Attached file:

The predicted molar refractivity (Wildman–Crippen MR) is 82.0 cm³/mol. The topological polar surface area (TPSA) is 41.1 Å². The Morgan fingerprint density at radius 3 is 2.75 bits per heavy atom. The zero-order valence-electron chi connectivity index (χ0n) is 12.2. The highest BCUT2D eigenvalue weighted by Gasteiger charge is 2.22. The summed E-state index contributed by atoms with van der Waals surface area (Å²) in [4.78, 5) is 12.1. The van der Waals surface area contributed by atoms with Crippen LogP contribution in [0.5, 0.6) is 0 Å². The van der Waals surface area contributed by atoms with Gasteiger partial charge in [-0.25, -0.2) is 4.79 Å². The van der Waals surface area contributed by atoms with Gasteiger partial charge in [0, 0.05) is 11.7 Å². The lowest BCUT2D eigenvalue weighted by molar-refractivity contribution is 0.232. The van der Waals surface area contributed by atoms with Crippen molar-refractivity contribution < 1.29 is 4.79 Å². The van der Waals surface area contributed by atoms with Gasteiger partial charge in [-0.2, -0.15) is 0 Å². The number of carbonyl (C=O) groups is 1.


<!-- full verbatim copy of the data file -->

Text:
The predicted molar refractivity (Wildman–Crippen MR) is 82.0 cm³/mol. The topological polar surface area (TPSA) is 41.1 Å². The Morgan fingerprint density at radius 3 is 2.75 bits per heavy atom. The zero-order valence-electron chi connectivity index (χ0n) is 12.2. The highest BCUT2D eigenvalue weighted by Gasteiger charge is 2.22. The summed E-state index contributed by atoms with van der Waals surface area (Å²) in [4.78, 5) is 12.1. The van der Waals surface area contributed by atoms with Crippen LogP contribution in [0.5, 0.6) is 0 Å². The van der Waals surface area contributed by atoms with Gasteiger partial charge in [-0.25, -0.2) is 4.79 Å². The van der Waals surface area contributed by atoms with Gasteiger partial charge in [0, 0.05) is 11.7 Å². The lowest BCUT2D eigenvalue weighted by molar-refractivity contribution is 0.232. The van der Waals surface area contributed by atoms with Crippen molar-refractivity contribution < 1.29 is 4.79 Å². The van der Waals surface area contributed by atoms with Gasteiger partial charge in [-0.2, -0.15) is 0 Å². The number of carbonyl (C=O) groups is 1.